18th Edition Wiring Regulations, What's The Problem
Ok so you've had a chance to have your say, but lets have a look at what others are saying about the 18th edition wiring regulations. Blue text is a direct copy of comments made by others and black is just my opinion on what they are saying. This is not an exhaustive list and I will add more in other sessions.
Ring Final circuits are still included in the 18th edition wiring regulations, some feel this type of circuit should have been done away with in the 17th edition. The circuit was introduced many years ago at a time of copper shortage and deliberately uses undersized condutors to feed a circuit of unknown load with an unlimited amount of socket outlets. This is compuonded by the fact that Ring Final circuits are more troublesome to fault find. I am in agreement with the person who made the comment on the DPC to do away with this type of circuit and even introduce a limit to the amount of socket outlets that may be used on a radial circuit.
An important clause from BS7671 has been deleted and not included in the DPC Introduction.
"The Regulations apply to the design, erection and verification of electrical installations, also additions and alterations to existing installations. Existing installations that have been installed in accordance with earlier editions of the Regulations may not comply with this edition in every respect. This does not necessarily mean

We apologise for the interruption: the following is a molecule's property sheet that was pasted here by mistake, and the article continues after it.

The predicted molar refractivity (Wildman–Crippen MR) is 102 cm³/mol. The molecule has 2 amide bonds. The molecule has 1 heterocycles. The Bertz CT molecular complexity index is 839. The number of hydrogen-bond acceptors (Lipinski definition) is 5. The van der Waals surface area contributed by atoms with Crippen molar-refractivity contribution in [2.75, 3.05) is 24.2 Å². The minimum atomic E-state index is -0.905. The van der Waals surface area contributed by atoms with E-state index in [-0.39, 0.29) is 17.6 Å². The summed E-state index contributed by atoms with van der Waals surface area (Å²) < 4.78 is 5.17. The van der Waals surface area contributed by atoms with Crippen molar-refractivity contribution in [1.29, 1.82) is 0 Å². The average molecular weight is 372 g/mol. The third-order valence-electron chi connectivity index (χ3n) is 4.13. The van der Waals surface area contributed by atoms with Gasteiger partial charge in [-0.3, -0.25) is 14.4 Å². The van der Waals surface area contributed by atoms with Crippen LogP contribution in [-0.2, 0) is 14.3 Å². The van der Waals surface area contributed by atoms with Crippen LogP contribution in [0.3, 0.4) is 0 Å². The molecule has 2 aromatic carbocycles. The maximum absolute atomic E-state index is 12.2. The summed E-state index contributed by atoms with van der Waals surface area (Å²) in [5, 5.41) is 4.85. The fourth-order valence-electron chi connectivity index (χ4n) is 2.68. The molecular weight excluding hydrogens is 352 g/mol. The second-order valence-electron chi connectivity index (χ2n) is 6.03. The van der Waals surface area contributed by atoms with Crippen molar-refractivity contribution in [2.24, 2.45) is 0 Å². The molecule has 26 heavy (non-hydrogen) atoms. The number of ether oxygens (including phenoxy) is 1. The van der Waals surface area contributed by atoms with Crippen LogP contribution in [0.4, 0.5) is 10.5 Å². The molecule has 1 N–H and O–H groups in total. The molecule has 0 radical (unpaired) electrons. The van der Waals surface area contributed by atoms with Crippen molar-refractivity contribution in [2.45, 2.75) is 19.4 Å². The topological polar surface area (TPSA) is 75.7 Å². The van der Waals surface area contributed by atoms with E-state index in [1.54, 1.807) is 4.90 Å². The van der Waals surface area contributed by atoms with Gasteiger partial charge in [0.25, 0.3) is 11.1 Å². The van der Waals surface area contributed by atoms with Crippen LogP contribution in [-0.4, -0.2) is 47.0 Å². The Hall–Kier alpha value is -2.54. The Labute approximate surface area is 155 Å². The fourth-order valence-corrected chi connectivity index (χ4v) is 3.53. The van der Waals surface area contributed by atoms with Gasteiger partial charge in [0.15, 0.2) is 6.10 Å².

Without the inclusin of the above it may become unclear as to what is and what is not an absolute requirement. This may have big implications for periodic inspection and testing under the 18th edition
There is no recognition in Regulation 132.1 of the requirements and recomendations for efficient use of energy contained in Part 8.
Insert at Regulation 132.1 below (ii)
' (iii) the efficient use of electricity'
As Energy Efficiency is the biggest change in the 18th edition wiring regulations and calls for a whole new part introduced, I think this person has a vlid point.
Regulation 801.10.2.2.3 states that the cross sectional area of conductors may be optimized to reduce losses and we think this should be mentioned here perhaps as an advisory Note!
At Regulation 132.6 insert after item (viii)
NOTE: The cross-sectional area of conductors may be increased to reduce losses as part of energy efficiency management requirements contained in Part 8 of this standard.
This comment will need a little more thinking about, in particular, how the conductor is optimised and what effect this will have on the cost of the installation. If the cost becomes too high, installers may be tempted to stick with the original calculations.
Lots more to follow will publish again soon....